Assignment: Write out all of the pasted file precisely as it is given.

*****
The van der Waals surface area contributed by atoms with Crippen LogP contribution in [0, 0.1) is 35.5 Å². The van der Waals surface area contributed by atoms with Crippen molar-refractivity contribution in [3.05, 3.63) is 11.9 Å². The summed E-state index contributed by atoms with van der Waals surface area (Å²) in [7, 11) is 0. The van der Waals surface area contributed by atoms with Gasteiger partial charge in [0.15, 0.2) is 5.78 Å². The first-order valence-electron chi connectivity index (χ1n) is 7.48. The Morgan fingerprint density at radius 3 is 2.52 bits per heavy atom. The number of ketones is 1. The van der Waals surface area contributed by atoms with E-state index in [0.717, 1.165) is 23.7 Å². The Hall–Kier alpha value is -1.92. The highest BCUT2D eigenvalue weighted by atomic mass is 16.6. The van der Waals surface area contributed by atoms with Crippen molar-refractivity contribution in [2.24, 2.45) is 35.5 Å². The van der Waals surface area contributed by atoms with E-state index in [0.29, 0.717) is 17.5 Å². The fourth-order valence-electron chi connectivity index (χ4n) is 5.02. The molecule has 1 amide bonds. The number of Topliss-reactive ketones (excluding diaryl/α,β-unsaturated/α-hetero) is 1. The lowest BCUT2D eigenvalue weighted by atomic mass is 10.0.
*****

The van der Waals surface area contributed by atoms with Crippen LogP contribution in [0, 0.1) is 35.5 Å². The van der Waals surface area contributed by atoms with Crippen molar-refractivity contribution in [3.05, 3.63) is 11.9 Å². The summed E-state index contributed by atoms with van der Waals surface area (Å²) in [7, 11) is 0. The van der Waals surface area contributed by atoms with Gasteiger partial charge in [0.15, 0.2) is 5.78 Å². The first-order valence-electron chi connectivity index (χ1n) is 7.48. The Morgan fingerprint density at radius 3 is 2.52 bits per heavy atom. The number of ketones is 1. The van der Waals surface area contributed by atoms with E-state index in [0.717, 1.165) is 23.7 Å². The Hall–Kier alpha value is -1.92. The highest BCUT2D eigenvalue weighted by atomic mass is 16.6. The van der Waals surface area contributed by atoms with Crippen molar-refractivity contribution in [2.24, 2.45) is 35.5 Å². The van der Waals surface area contributed by atoms with E-state index in [0.29, 0.717) is 17.5 Å². The fourth-order valence-electron chi connectivity index (χ4n) is 5.02. The molecule has 1 amide bonds. The number of Topliss-reactive ketones (excluding diaryl/α,β-unsaturated/α-hetero) is 1. The lowest BCUT2D eigenvalue weighted by atomic mass is 10.0.